Yesterday’s ruling by the Supreme Court of the United States, requiring the police to get a warrant before accessing a suspect’s mobile phone data, was remarkable in many ways. It demonstrated two things in particular that fit within a recent pattern around the world, one which may have quite a lot to do with the revelations of Edward Snowden. The first is that the judiciary shows a willingness and strength to support privacy rights in the face of powerful forces, the second is an increasing understanding of the way that privacy, in these technologically dominated days, is not the simple thing that it was in the past.
The stand-out phrase in the ruling is remarkable in its clarity:
13-132 Riley v. California (06/25/2014)
“Modern cell phones are not just another technological convenience. With all they contain and all they may reveal, they hold for many Americans “the privacies of life,”…
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On Saturday 21st June the People’s Assembly, Trade Unions and campaigning groups held what they described as a ‘national demonstration and free festival’ to ‘demand’ an alternative to austerity. As expressed on the People’s Assembly website:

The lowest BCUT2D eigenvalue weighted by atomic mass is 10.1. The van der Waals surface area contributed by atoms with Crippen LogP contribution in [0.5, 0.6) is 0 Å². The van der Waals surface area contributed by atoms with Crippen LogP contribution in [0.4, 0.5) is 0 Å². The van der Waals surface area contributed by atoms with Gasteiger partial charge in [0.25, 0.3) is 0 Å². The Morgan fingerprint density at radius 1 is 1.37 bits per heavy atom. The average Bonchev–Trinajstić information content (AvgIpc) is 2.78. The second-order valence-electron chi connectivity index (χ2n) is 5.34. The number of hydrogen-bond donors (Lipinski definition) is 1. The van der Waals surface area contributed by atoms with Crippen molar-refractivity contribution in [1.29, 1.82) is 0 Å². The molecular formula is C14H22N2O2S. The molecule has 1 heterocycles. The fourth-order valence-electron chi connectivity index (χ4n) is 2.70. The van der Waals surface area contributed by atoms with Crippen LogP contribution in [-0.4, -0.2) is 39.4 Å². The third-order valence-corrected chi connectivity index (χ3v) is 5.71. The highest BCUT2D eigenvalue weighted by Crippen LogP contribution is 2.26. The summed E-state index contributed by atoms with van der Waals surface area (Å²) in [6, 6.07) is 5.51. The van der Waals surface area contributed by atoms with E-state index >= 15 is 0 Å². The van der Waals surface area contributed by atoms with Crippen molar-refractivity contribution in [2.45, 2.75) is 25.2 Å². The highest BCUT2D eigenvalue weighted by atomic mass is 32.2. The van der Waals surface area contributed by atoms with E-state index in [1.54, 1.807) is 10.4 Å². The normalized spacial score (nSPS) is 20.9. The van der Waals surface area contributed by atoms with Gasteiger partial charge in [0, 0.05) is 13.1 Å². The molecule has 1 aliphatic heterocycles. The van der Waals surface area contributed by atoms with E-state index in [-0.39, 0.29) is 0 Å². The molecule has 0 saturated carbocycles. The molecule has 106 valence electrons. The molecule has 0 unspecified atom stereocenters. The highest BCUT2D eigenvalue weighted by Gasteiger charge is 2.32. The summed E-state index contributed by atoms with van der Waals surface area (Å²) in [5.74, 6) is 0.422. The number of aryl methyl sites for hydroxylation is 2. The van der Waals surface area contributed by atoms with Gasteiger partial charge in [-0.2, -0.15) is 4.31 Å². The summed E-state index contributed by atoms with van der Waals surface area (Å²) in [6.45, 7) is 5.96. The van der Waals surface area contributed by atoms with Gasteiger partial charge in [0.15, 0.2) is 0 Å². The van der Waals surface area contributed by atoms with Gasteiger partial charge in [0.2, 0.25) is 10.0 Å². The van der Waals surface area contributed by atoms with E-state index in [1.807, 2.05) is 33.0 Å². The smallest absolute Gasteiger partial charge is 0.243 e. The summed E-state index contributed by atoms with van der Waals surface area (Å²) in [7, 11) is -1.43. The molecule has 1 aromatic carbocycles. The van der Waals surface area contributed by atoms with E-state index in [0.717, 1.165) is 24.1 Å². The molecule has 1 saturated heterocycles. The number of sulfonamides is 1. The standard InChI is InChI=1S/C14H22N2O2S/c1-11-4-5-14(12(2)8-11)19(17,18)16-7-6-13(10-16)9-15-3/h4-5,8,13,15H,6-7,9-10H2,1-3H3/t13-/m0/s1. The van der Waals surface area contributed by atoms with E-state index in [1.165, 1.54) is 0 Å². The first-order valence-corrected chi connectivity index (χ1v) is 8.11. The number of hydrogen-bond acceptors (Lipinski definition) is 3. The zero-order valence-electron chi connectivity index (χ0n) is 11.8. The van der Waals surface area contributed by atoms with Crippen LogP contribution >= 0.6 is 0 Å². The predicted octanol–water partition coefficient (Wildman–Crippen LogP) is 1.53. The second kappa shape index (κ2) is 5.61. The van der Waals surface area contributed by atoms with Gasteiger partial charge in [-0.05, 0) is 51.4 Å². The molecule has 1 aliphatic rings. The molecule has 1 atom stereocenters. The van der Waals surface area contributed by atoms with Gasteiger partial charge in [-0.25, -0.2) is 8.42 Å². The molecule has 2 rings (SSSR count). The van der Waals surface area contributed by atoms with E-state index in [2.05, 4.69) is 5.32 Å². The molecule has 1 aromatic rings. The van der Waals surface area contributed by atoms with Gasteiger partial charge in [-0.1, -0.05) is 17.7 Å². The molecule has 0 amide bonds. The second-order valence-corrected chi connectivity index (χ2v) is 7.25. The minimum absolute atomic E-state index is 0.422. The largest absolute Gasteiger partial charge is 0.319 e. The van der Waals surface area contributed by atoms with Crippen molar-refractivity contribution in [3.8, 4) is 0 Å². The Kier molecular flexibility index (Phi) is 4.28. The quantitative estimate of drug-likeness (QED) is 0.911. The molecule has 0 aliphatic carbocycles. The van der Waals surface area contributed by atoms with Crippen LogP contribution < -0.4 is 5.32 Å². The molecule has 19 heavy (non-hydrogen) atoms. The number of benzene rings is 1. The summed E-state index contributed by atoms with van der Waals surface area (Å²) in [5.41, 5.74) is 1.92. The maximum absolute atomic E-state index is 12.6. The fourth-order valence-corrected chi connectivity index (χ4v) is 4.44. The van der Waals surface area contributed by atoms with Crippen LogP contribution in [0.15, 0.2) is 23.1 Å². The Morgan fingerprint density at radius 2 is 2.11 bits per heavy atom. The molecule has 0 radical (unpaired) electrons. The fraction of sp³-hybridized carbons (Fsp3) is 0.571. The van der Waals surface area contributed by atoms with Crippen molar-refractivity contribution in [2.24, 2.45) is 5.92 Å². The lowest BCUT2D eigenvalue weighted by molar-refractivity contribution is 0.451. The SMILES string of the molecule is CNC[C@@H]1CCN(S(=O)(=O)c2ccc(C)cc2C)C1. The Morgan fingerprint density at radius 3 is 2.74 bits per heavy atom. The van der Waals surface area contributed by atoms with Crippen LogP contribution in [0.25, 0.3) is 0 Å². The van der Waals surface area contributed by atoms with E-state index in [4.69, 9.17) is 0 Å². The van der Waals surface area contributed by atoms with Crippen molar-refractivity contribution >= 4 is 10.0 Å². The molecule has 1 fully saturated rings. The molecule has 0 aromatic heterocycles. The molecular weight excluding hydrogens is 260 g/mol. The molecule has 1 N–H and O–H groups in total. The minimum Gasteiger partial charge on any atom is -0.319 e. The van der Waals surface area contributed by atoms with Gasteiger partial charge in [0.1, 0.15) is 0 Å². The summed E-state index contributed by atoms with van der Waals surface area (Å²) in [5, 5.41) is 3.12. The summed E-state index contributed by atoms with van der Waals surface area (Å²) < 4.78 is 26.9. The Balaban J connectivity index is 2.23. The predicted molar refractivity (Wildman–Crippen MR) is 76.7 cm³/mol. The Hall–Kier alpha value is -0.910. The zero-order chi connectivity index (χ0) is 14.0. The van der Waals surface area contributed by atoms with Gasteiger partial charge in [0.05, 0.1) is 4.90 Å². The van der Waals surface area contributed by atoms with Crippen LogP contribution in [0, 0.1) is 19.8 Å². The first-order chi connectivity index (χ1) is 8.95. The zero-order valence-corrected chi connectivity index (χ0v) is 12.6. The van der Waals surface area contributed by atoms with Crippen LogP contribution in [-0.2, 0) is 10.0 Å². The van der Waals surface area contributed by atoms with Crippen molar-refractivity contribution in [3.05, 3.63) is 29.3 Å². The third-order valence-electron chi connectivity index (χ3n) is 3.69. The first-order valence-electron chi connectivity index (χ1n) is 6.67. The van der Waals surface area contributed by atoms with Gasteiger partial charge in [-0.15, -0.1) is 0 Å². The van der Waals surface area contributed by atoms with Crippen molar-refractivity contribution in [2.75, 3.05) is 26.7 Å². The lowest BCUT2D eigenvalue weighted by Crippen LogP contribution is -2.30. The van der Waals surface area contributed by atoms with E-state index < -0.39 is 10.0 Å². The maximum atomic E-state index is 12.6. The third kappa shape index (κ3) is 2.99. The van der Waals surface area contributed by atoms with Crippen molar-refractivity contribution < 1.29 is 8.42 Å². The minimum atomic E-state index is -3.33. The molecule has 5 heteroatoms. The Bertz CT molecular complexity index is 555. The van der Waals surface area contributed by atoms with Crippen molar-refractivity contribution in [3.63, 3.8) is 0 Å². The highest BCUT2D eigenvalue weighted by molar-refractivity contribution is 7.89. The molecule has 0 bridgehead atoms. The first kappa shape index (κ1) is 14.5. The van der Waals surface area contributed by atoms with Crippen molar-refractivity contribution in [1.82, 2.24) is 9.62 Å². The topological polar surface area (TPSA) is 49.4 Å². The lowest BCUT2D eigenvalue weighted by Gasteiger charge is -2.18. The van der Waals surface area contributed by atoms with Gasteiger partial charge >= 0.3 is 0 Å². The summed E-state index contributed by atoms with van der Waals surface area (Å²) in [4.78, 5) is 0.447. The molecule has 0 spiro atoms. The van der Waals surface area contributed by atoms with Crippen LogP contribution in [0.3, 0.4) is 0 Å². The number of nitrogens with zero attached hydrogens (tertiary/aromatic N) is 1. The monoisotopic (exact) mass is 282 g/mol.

“Living standards continue to drop, forcing millions into poverty, yet the politicians remain addicted to austerity.
This demonstration will assemble right on the BBC’s doorstep and march to Parliament to demand that the alternative to austerity is no longer ignored. Join us.”
50,000 or more people did join them, including Russell Brand, Green MP Caroline Lucas and others. And yet the result, at least as far as the BBC was concerned, was that the protest, and the alternative to austerity was ignored. On the day, the BBC gave it no coverage at all, to the fury of the protest organisers and the radical twittersphere. Eventually the BBC did put up a cursory mention…
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Whenever I hear the words ‘British values’ it sends shivers down my spine – and gives me a deep sense of suspicion as to the motives of those using the words. Michael Gove’s evocation is the latest but he’s far from alone – a good deal of UKIP’s ‘appeal’ rests on some kind of a sense of ‘British values’, while Labour are just as guilty of it as the Tories.
Perhaps I’m jaundiced – and perhaps it’s something about my age – but I’m also always reminded of the excellent Tom Robinson song ‘Power in the Darkness’, which sums it up for me. The key part is this:
“Today, institutions fundamental
To the British system of government are under attack
The public schools, the house of lords
The church of England, the holy institution of marriage
Even our magnificent police force are no longer safe
From those who would undermine…
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